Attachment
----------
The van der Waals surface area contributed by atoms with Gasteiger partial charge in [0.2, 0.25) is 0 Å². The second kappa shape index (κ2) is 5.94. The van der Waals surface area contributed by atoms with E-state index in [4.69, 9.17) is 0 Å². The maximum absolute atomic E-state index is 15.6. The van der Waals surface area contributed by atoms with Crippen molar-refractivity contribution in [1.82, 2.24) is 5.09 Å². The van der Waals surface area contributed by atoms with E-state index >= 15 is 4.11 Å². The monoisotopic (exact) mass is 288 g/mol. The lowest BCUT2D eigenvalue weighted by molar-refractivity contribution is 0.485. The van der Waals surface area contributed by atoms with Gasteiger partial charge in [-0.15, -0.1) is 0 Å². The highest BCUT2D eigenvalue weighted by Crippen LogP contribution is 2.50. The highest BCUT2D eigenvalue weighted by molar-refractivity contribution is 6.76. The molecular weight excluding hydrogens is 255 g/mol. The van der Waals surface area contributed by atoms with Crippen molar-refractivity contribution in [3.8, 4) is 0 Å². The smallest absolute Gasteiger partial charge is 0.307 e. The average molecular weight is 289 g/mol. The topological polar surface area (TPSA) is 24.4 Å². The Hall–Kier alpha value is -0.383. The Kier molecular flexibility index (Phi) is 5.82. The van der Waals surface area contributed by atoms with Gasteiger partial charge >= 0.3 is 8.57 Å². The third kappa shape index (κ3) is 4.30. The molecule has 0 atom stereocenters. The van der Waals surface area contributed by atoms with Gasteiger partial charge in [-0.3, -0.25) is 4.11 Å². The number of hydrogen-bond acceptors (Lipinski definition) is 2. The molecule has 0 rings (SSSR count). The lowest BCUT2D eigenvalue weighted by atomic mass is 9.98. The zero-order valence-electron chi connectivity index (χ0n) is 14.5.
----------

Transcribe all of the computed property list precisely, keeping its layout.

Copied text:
The van der Waals surface area contributed by atoms with Gasteiger partial charge in [0.2, 0.25) is 0 Å². The second kappa shape index (κ2) is 5.94. The van der Waals surface area contributed by atoms with E-state index in [4.69, 9.17) is 0 Å². The maximum absolute atomic E-state index is 15.6. The van der Waals surface area contributed by atoms with Crippen molar-refractivity contribution in [1.82, 2.24) is 5.09 Å². The van der Waals surface area contributed by atoms with E-state index >= 15 is 4.11 Å². The monoisotopic (exact) mass is 288 g/mol. The lowest BCUT2D eigenvalue weighted by molar-refractivity contribution is 0.485. The van der Waals surface area contributed by atoms with Gasteiger partial charge in [-0.15, -0.1) is 0 Å². The highest BCUT2D eigenvalue weighted by Crippen LogP contribution is 2.50. The highest BCUT2D eigenvalue weighted by molar-refractivity contribution is 6.76. The molecular weight excluding hydrogens is 255 g/mol. The van der Waals surface area contributed by atoms with Crippen molar-refractivity contribution in [3.8, 4) is 0 Å². The smallest absolute Gasteiger partial charge is 0.307 e. The average molecular weight is 289 g/mol. The topological polar surface area (TPSA) is 24.4 Å². The Hall–Kier alpha value is -0.383. The Kier molecular flexibility index (Phi) is 5.82. The van der Waals surface area contributed by atoms with Gasteiger partial charge >= 0.3 is 8.57 Å². The third kappa shape index (κ3) is 4.30. The molecule has 0 atom stereocenters. The van der Waals surface area contributed by atoms with Gasteiger partial charge in [-0.3, -0.25) is 4.11 Å². The number of hydrogen-bond acceptors (Lipinski definition) is 2. The molecule has 0 rings (SSSR count). The lowest BCUT2D eigenvalue weighted by atomic mass is 9.98. The zero-order valence-electron chi connectivity index (χ0n) is 14.5.